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Get Beyond ‘Net Zero’

As COP26 Convenes, Climate Indexes Can Serve Skeptical Investors.

Queen Elizabeth, caught on camera discussing the COP26, the 2021 United Nations Climate Conference, said it was “irritating” when “they talk, but they don’t do.” She was referencing political leaders, but her comment also applies to the corporate sector. Across the globe, it has become popular for companies to commit to net-zero carbon emissions as a means of combating climate change. The world’s two largest public companies, Microsoft and Apple, have both committed to carbon neutrality by 2030. AstraZeneca, the British pharma giant, says it will “ensure its entire value chain is carbon negative” by the same date. Japan Airlines, like many in its industry, is targeting net zero by 2050. So too are energy majors, including Total, BP, and Shell. Climate-focused investors should not take these pledges at face value. Long-duration goals and an emphasis on the “net” side of the equation can give a company a public relations boost while avoiding the difficult work of serious emissions reduction. Consider:

  • An Accenture study recently found that just 9% of European companies are on track to meet 2050 emissions-reductions targets.

  • A court in the Netherlands told Royal Dutch Shell in May 2021 that its net-zero commitment, undertaken under shareholder pressure, was inadequate.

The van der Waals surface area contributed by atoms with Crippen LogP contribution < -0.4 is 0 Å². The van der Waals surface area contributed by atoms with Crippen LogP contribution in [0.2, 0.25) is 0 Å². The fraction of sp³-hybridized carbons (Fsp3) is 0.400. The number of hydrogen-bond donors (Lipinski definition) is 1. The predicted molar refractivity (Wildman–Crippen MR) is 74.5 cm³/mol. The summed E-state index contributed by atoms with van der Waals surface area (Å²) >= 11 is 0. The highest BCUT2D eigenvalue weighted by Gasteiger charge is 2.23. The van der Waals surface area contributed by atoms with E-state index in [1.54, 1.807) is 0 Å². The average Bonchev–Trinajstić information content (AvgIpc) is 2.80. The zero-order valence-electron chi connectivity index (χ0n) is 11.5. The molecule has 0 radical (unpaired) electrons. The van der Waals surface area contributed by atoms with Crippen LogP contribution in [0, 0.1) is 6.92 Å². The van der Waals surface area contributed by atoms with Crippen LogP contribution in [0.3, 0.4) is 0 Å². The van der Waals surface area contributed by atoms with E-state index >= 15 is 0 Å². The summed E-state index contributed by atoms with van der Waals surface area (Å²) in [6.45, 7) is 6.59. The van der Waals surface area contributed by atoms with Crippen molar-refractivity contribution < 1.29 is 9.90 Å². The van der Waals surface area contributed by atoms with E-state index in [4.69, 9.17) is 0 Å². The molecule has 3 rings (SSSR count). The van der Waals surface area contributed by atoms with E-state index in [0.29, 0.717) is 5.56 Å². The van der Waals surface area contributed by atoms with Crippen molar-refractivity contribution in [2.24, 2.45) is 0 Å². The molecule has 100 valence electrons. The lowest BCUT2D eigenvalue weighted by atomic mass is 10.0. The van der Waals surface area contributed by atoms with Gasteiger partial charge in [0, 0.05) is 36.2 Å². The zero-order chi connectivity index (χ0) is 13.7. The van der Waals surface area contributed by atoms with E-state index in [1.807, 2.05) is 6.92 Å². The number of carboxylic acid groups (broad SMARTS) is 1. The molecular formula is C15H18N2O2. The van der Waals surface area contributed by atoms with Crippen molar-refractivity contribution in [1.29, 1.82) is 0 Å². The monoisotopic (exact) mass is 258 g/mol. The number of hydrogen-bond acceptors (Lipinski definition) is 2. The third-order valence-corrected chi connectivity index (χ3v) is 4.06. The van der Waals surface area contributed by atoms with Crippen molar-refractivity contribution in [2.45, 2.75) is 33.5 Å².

• Santos, the Australian gas supplier, is being challenged legally over whether it has a “clear and credible plan” to achieve net-zero emissions by 2040, as it has pledged.

As detailed in a new white paper, Beyond Net Zero: Supporting the Transition to a Climate-Resilient Planet, investors today face a difficult task. They must separate the companies paying lip service from those taking measurable steps to cut emissions and adapt to a low-carbon economy. That’s certainly the mandate of the EU Sustainable Finance Action Plan, which targets 55% emissions reduction by 2030. New Morningstar equity indexes leverage Sustainalytics’ climate research to achieve EU requirements while providing broad market exposure. The indexes can guide investors looking to align their portfolios to a 1.5-degrees Celsius warming scenario, channel capital to companies taking real action on climate change, and get beyond empty net-zero pledges.